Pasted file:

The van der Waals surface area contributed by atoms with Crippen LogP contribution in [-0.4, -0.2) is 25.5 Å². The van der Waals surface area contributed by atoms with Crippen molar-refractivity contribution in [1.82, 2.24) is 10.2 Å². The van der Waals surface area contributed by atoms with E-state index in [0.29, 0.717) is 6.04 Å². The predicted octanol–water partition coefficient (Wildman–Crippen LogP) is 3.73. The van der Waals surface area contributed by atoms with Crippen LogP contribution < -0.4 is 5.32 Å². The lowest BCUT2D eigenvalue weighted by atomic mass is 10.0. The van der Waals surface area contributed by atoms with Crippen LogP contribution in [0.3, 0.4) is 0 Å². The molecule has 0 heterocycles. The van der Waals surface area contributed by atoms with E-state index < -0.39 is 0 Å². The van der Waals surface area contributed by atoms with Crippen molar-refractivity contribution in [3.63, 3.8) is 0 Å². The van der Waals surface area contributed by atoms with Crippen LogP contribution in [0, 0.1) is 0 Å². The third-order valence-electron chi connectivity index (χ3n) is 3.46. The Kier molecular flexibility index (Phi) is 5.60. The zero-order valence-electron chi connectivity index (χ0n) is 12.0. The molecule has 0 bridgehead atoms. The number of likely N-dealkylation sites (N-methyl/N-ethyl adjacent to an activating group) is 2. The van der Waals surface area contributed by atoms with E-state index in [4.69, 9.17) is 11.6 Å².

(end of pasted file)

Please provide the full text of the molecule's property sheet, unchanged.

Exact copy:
The van der Waals surface area contributed by atoms with Crippen LogP contribution in [-0.4, -0.2) is 25.5 Å². The van der Waals surface area contributed by atoms with Crippen molar-refractivity contribution in [1.82, 2.24) is 10.2 Å². The van der Waals surface area contributed by atoms with E-state index in [0.29, 0.717) is 6.04 Å². The predicted octanol–water partition coefficient (Wildman–Crippen LogP) is 3.73. The van der Waals surface area contributed by atoms with Crippen LogP contribution < -0.4 is 5.32 Å². The lowest BCUT2D eigenvalue weighted by atomic mass is 10.0. The van der Waals surface area contributed by atoms with Crippen LogP contribution in [0.3, 0.4) is 0 Å². The molecule has 0 heterocycles. The van der Waals surface area contributed by atoms with E-state index < -0.39 is 0 Å². The van der Waals surface area contributed by atoms with Crippen molar-refractivity contribution in [3.63, 3.8) is 0 Å². The van der Waals surface area contributed by atoms with Crippen LogP contribution in [0, 0.1) is 0 Å². The third-order valence-electron chi connectivity index (χ3n) is 3.46. The Kier molecular flexibility index (Phi) is 5.60. The zero-order valence-electron chi connectivity index (χ0n) is 12.0. The molecule has 0 bridgehead atoms. The number of likely N-dealkylation sites (N-methyl/N-ethyl adjacent to an activating group) is 2. The van der Waals surface area contributed by atoms with E-state index in [4.69, 9.17) is 11.6 Å².